I knew we must come down from the mountains.  Down from the villages that seemed unchanged by the modern world.  Down from the mountaintops where merging with that universal thing seemed within reach.

Down to where the elderly woman was charging down the mountain road to her own death.


No man is an island entire of itself;

every man is a piece of the continent, a part of the main;

if a clod be washed away by the sea, Europe is the less,

as well as if a promontory were,

as  well as any manner of thy friends or of thine  own were;

any man’s death diminishes me,  because I am involved in mankind.

And therefore never send to know for whom the bell tolls;

it tolls for thee (John Donne).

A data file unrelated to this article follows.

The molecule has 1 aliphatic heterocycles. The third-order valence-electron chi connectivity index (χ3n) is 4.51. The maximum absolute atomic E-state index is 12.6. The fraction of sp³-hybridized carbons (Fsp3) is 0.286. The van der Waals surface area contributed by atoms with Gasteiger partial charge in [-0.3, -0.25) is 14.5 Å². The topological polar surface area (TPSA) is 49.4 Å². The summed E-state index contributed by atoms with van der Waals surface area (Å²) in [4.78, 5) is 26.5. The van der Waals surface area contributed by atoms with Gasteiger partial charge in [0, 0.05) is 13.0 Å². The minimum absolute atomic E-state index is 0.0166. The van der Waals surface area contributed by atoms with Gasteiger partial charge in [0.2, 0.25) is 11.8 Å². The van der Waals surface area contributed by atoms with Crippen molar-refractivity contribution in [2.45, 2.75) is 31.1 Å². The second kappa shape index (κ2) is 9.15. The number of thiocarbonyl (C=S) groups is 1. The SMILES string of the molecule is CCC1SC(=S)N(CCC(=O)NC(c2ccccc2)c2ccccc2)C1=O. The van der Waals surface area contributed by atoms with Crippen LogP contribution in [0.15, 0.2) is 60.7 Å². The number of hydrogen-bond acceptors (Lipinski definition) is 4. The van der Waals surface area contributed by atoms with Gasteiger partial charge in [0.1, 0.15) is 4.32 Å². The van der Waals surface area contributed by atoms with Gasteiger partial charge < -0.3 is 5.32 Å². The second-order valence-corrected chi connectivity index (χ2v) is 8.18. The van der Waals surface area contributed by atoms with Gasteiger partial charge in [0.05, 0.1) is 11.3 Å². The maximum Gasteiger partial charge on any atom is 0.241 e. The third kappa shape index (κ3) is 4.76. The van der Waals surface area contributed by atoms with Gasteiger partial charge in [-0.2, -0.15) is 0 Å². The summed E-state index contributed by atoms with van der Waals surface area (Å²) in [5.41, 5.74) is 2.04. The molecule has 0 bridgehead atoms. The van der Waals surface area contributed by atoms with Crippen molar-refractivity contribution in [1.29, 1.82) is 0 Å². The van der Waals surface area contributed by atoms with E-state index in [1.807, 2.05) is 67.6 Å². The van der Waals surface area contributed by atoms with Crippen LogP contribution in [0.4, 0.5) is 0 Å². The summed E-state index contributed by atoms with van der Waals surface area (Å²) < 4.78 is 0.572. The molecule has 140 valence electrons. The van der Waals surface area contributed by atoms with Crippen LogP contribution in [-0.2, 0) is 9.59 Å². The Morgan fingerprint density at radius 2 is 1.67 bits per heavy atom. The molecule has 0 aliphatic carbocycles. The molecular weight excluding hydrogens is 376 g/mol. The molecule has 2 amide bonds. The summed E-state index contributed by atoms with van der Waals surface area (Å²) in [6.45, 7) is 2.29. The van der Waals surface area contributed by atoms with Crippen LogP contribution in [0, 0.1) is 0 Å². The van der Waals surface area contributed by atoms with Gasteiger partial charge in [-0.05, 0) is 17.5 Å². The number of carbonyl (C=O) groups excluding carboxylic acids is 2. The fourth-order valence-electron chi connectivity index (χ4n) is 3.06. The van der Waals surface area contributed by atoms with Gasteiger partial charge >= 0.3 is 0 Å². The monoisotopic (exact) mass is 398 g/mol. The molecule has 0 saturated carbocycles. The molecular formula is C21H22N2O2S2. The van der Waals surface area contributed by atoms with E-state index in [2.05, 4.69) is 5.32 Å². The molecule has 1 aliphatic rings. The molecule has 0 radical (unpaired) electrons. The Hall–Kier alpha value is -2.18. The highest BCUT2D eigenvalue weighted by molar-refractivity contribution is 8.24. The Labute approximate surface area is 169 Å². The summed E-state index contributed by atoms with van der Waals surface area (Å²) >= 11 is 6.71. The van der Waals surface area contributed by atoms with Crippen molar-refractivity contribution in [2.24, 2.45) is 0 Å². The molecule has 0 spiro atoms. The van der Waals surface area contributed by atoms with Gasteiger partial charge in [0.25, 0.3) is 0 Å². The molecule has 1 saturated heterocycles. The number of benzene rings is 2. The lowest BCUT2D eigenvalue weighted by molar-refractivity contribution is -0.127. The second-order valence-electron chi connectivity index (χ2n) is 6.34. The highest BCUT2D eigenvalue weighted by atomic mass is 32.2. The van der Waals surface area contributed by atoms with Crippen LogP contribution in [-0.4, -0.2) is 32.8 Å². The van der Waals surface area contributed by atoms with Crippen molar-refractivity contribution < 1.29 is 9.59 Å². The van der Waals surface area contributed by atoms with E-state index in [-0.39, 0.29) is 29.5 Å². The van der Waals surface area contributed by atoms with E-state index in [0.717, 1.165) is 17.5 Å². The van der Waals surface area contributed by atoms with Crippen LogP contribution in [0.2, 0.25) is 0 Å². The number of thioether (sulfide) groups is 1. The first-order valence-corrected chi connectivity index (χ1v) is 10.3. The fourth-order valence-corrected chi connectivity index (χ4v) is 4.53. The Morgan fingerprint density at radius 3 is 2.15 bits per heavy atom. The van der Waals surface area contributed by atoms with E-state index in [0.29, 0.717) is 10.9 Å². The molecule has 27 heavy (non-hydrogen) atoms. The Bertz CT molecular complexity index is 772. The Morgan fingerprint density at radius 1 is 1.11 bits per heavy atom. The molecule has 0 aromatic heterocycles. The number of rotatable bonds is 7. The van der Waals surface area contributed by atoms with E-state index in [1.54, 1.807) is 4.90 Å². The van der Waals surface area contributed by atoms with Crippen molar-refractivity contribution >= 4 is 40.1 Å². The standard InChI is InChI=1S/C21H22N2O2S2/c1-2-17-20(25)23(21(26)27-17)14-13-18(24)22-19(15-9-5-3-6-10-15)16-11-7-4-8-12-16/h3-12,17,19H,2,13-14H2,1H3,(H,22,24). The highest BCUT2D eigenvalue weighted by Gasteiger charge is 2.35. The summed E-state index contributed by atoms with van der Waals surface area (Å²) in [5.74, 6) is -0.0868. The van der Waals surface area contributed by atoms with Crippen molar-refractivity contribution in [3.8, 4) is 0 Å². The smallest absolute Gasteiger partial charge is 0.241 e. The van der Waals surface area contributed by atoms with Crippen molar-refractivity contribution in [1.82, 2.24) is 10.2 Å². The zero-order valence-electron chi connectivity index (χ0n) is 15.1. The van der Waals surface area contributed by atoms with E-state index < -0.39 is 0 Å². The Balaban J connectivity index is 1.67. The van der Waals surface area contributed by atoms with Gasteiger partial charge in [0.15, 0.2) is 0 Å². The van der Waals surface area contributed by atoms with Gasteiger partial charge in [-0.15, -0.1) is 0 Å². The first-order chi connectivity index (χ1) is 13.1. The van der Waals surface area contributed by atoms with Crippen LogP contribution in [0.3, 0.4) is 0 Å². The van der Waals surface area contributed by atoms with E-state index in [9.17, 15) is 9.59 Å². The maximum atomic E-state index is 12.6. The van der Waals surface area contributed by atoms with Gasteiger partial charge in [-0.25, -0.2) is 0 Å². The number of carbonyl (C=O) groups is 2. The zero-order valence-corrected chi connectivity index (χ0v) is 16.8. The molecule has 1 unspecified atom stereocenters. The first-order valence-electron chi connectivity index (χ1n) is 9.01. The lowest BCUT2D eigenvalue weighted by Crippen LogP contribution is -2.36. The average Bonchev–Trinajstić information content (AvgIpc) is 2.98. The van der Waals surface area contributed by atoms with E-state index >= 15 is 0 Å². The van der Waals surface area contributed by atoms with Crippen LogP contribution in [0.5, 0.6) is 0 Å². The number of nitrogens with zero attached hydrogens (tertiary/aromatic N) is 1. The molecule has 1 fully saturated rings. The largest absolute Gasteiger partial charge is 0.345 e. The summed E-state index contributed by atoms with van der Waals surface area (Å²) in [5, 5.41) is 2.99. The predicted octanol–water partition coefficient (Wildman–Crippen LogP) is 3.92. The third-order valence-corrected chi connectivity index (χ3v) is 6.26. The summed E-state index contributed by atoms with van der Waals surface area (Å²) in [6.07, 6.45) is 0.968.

Mysore Beginnings

Coconuts are on my mind.  Not the small, brown kind you can find in Kroger next to the imported pineapple and green bananas.  But the huge, green coconuts that are young enough to contain mostly water but still have a white, fleshy center that slips out of your hand when you take your first bite.

First, you have to drink all of the coconut water before you can eat the white meat.  Sometimes, there might be more water and a softer center, and other times, there might be less water and a firmer center.  The second kind is my favorite.  But you can’t pick and choose your coconuts.  You get the next one off the truck after the coconut man hacks it with a huge machete.


I sip mine slowly after practice, feeling the water rehydrate my body and refresh those parts of me that seem always to be sore these days.  Tracy slurps hers down, already eating the meat while I am still floating in a coconut sea.  Her practice is like that too–fast, hurried, as if she wants it to be over.  She’s usually already in virabhadrasana, hands shooting toward the ceiling while I’m breathing slowly in adho mukha svanasana.